Module

Paxl

Package
purescript-paxl
Repository
jqyu/purescript-paxl

#PAXL Source

type PAXL reqs = GENPAXL (Fetch reqs)

#Paxl Source

type Paxl reqs = GenPaxl (Fetch reqs)

#PaxlEffects Source

type PaxlEffects reqs eff = GenPaxlEffects (Fetch reqs) eff

Re-exports from Paxl.Prelude

#Void Source

newtype Void

An uninhabited data type.

Void is useful to eliminate the possibility of a value being created. For example, a value of type Either Void Boolean can never have a Left value created in PureScript.

Instances

#Unit Source

data Unit :: Type

The Unit type has a single inhabitant, called unit. It represents values with no computational content.

Unit is often used, wrapped in a monadic type constructor, as the return type of a computation where only the effects are important.

Instances

#Ordering Source

data Ordering

The Ordering data type represents the three possible outcomes of comparing two values:

LT - The first value is less than the second. GT - The first value is greater than the second. EQ - The first value is equal to the second.

Constructors

Instances

#ApplyRowType Source

type ApplyRowType (f :: # Type -> # Type) r = f r

#ApplyRowEffect Source

type ApplyRowEffect (f :: # Effect -> # Effect) r = f r

#Applicative Source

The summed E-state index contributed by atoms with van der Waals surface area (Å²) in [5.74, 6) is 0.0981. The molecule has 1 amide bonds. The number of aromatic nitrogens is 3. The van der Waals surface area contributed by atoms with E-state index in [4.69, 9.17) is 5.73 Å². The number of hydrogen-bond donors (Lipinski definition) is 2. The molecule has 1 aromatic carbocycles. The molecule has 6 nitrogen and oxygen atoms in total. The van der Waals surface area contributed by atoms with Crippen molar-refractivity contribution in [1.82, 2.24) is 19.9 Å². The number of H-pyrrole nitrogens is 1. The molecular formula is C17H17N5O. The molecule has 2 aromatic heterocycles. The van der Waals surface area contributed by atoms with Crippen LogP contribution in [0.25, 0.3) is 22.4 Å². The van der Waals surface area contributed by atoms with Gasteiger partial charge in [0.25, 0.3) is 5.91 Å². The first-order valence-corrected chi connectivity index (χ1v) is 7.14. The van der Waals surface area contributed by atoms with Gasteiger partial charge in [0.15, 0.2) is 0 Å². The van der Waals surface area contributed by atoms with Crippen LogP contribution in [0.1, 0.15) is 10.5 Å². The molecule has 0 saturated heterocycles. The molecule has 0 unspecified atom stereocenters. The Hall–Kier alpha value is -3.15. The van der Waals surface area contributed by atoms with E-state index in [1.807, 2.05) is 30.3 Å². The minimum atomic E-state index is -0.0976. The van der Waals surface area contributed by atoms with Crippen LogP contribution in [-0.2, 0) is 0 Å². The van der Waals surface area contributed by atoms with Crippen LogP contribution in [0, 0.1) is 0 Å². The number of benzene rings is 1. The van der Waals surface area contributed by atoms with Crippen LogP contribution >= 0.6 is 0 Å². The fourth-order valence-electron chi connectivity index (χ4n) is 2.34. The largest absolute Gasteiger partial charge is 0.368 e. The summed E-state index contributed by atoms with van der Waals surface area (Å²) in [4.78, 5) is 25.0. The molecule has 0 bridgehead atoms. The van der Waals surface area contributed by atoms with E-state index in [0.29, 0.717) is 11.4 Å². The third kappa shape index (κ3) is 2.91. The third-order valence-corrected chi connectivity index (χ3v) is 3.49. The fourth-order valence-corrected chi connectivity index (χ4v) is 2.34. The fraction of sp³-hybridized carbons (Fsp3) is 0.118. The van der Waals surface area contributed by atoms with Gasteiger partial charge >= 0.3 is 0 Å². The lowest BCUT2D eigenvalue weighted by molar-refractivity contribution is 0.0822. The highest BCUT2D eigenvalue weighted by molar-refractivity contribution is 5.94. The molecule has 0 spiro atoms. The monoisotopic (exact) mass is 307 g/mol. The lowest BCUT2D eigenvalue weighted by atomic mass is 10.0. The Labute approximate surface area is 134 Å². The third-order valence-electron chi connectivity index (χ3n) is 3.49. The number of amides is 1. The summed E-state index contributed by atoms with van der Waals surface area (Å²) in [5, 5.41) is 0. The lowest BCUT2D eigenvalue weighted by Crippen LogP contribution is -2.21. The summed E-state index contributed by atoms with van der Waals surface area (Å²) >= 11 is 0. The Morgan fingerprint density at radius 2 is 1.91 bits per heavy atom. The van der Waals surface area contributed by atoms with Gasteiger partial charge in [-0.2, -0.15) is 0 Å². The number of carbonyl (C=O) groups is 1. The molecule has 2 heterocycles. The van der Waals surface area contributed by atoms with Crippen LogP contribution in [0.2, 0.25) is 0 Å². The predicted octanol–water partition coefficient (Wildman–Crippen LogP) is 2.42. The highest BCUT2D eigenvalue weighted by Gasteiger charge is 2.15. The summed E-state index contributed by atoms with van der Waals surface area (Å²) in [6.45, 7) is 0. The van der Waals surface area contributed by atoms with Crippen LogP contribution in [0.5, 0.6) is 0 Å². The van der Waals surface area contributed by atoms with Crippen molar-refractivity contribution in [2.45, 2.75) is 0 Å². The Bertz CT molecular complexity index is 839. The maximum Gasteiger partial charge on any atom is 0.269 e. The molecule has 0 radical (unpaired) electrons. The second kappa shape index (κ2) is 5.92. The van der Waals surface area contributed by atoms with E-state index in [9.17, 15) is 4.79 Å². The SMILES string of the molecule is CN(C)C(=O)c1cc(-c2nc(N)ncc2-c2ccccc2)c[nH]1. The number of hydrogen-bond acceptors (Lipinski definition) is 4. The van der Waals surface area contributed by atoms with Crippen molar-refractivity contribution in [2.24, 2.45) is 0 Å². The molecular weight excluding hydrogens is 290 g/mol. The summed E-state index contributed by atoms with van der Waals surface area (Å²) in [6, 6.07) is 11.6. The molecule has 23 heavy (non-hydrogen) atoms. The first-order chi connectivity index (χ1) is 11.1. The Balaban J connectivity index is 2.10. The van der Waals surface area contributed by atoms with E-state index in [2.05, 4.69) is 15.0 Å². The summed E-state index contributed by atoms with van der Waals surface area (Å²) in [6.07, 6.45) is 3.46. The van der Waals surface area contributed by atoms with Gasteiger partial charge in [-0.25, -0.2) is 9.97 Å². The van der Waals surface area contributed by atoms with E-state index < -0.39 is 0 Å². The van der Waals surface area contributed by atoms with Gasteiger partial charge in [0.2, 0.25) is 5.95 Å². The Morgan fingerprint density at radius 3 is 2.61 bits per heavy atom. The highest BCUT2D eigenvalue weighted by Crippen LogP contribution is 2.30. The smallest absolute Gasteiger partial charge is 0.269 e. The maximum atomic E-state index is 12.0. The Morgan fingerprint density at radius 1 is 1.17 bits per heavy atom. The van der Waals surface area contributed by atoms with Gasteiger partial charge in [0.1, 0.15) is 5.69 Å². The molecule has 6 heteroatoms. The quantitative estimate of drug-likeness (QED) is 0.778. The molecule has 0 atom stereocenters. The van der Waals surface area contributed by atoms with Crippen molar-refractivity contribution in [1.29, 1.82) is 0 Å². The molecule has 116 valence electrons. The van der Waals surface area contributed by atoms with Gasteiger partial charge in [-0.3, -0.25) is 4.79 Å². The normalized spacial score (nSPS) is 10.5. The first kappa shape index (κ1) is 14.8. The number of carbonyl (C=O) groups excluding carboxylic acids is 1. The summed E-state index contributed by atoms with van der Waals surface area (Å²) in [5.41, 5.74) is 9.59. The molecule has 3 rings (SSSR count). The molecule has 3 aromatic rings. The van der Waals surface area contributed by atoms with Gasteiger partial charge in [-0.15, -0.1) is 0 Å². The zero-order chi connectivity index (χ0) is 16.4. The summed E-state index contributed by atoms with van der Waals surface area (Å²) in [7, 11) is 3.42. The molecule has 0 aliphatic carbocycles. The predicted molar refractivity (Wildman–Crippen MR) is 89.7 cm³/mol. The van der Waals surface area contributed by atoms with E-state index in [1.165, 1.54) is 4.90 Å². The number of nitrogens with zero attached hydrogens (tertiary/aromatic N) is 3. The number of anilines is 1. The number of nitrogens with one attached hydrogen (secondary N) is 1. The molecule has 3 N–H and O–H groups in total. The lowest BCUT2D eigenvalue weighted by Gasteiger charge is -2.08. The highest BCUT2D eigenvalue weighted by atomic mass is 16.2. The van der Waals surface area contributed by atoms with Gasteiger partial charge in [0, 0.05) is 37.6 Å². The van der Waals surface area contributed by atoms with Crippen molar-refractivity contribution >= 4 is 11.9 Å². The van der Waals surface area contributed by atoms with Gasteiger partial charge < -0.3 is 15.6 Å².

class (Apply f) <= Applicative f  where

The Applicative type class extends the Apply type class with a pure function, which can be used to create values of type f a from values of type a.

Where Apply provides the ability to lift functions of two or more arguments to functions whose arguments are wrapped using f, and Functor provides the ability to lift functions of one argument, pure can be seen as the function which lifts functions of zero arguments. That is, Applicative functors support a lifting operation for any number of function arguments.

Instances must satisfy the following laws in addition to the Apply laws:

  • Identity: (pure id) <*> v = v
  • Composition: pure (<<<) <*> f <*> g <*> h = f <*> (g <*> h)
  • Homomorphism: (pure f) <*> (pure x) = pure (f x)
  • Interchange: u <*> (pure y) = (pure (_ $ y)) <*> u

Members

  • pure :: forall a. a -> f a

Instances

#Apply Source

class (Functor f) <= Apply f  where

The Apply class provides the (<*>) which is used to apply a function to an argument under a type constructor.

Apply can be used to lift functions of two or more arguments to work on values wrapped with the type constructor f. It might also be understood in terms of the lift2 function:

lift2 :: forall f a b c. Apply f => (a -> b -> c) -> f a -> f b -> f c
lift2 f a b = f <$> a <*> b

(<*>) is recovered from lift2 as lift2 ($). That is, (<*>) lifts the function application operator ($) to arguments wrapped with the type constructor f.

Instances must satisfy the following law in addition to the Functor laws:

  • Associative composition: (<<<) <$> f <*> g <*> h = f <*> (g <*> h)

Formally, Apply represents a strong lax semi-monoidal endofunctor.

Members

  • apply :: forall a b. f (a -> b) -> f a -> f b

Instances

#Bind Source

class (Apply m) <= Bind m  where